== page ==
We’re entering an age where people accept that more and more data is going to be collected about them, and usefully shared with others. There are some real benefits out there.
The change could – and in Jim’s view, must – extend far beyond new routes to treatment. He believes we need to change our way of thinking about health:
“We’ve got to develop a culture nationally and internationally over the next few years, which is about people taking responsibility for their own wellbeing.
"Technology is increasingly available to make monitoring your own health easier, and using the collected data to better inform your health-related decisions."
As we’ve seen with Vitalpac, access to large amounts of high quality data makes all the difference in enabling such radical changes to healthcare. Jim believes a cultural shift that may make this easier is already underway:
“We’re entering an age where people accept that more and more data is going to be collected about them, and usefully shared with others. But everybody is scared at the moment, because they think their data will be used for marketing, to sell them things.
“People have to realise that, actually, there are some real benefits out there. If we can get loads of healthcare data integrated, we can look at people’s whole lifespan of data – not just the few days they’re in hospital, but their whole life from cradle to grave.”
Sharing is caring
Looking to the future, Jim is keen to work closely with both healthcare and technology organisations that have large amounts of data.
To build highly effective predictive models, it’s crucial to draw data from as wide a range of sources as possible. He outlines a number of possibilities:
“Many people wear Fitbits and know a lot about their health as a result, but that information isn’t really in a form that can be shared with their doctor.
“Your dentist and optician know things about you that aren’t routinely shared with your GP.
Many people wear Fitbits and know a lot about their health as a result, but that information isn’t really in a form that can be shared with their doctor.
“Your supermarket, if you have a loyalty card, knows what you eat.
“There are all these sources of data out there, and when we integrate them we’ll find out great things. I wouldn't be surprised if we change some received medical wisdom.
How can Jim be so sure of this?
Because lots of current medical knowledge is based on studies of hundreds or thousands of patients. If you have data from millions, some answers are sure to change.
For example, studies of diabetes tend to look at patients with diabetes. Studies of cancer tend to look at patients with cancer. But a larger set of data would include people who have both at once.
There are all these sources of data out there, and when we integrate them we’ll find out great things. I wouldn't be surprised if we change some received medical wisdom.
What about people’s concerns about data privacy?
In Jim’s research with Portsmouth Hospitals, a strict condition is that individual patients cannot be identified. So names, addresses and dates of birth are all stripped out. If age or geography are a factor in the study, a simple birth year or postcode area will suffice.
It might be your data, but nobody looking at it could ever know that.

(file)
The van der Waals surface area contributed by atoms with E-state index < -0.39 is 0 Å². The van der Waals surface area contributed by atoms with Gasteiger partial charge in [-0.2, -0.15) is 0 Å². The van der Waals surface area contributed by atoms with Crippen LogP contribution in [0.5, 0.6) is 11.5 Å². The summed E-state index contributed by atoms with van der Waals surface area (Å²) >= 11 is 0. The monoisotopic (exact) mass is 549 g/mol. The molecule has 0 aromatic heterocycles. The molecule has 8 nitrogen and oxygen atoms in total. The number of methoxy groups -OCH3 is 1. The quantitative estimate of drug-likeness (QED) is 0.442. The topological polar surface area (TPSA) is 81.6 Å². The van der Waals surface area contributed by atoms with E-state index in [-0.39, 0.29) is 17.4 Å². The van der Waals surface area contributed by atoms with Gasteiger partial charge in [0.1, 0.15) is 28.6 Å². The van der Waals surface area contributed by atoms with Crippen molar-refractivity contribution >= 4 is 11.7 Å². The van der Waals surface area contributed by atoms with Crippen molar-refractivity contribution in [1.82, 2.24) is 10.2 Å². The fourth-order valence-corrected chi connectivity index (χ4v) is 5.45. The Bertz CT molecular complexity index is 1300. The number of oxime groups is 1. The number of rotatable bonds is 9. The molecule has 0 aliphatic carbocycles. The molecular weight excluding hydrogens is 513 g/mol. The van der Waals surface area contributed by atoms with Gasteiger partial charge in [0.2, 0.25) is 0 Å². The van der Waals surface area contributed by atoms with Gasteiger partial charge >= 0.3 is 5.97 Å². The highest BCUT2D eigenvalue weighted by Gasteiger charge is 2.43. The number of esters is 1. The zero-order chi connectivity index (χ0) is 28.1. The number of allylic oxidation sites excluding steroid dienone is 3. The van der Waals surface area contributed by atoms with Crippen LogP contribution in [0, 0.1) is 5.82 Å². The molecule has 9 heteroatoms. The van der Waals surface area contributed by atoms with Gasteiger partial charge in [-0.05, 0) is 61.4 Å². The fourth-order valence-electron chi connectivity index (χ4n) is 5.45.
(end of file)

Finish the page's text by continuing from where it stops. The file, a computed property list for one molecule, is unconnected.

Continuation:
“Society is changing,” Jim says. “Facebook and Google have changed the way we think about data. Their use of it has raised some issues, and that’s for them to address.
“But now we’re in a society where certainly young people, and increasingly older people as well, are comfortable with sharing their data. Either because they don’t care, or because they see the benefits.”
Building healthier towns
Jim is now part of an exciting, University-wide project to see how people can be encouraged and empowered to live healthier lives, based purely on where they live.
East Hampshire District Council have chosen the University of Portsmouth as their academic partner in the ambitious Whitehill and Bordon Healthy Towns Project.
The small towns of Whitehill and Bordon have been designated by NHS England as ‘healthy towns.’ Bordon has a large brownfield site on which a lot of new houses are going to be built, along with new schools, a health centre and a shopping centre.
The aim of the project is to develop two communities that, by design, take better care of their health than the average population does. Whitehill and Bordon become a living laboratory.
It’s a collaborative and highly practical research project that will involve expert academics from the across the University, including architects and civil engineers.
What’s kept me in the field of healthcare informatics is that it combines academic work with practical thinking. I love working with clinicians and learn so much from them, because they have a completely different perspective from me, as a computer scientist or engineer.
Research will influence all kinds of developments, like making sure the design of pathways and positioning of buildings encourage people to walk or cycle instead of driving.
Crucially for Jim’s research, houses will be built with wireless networks that will make it easy in future to install telecare technologies (such as sensors and safety confirmation systems, which enable people to live independently in their own homes for longer).
This project is a perfect example of the type of research that has always motivated Jim:
“What’s kept me in the field of healthcare informatics is that it combines academic work with practical thinking.
“I love working with clinicians and learn so much from them, because they have a completely different perspective from me, as a computer scientist or engineer.
“And then, there’s this reward at the end of the day, that people actually go out and use this research to save lives.”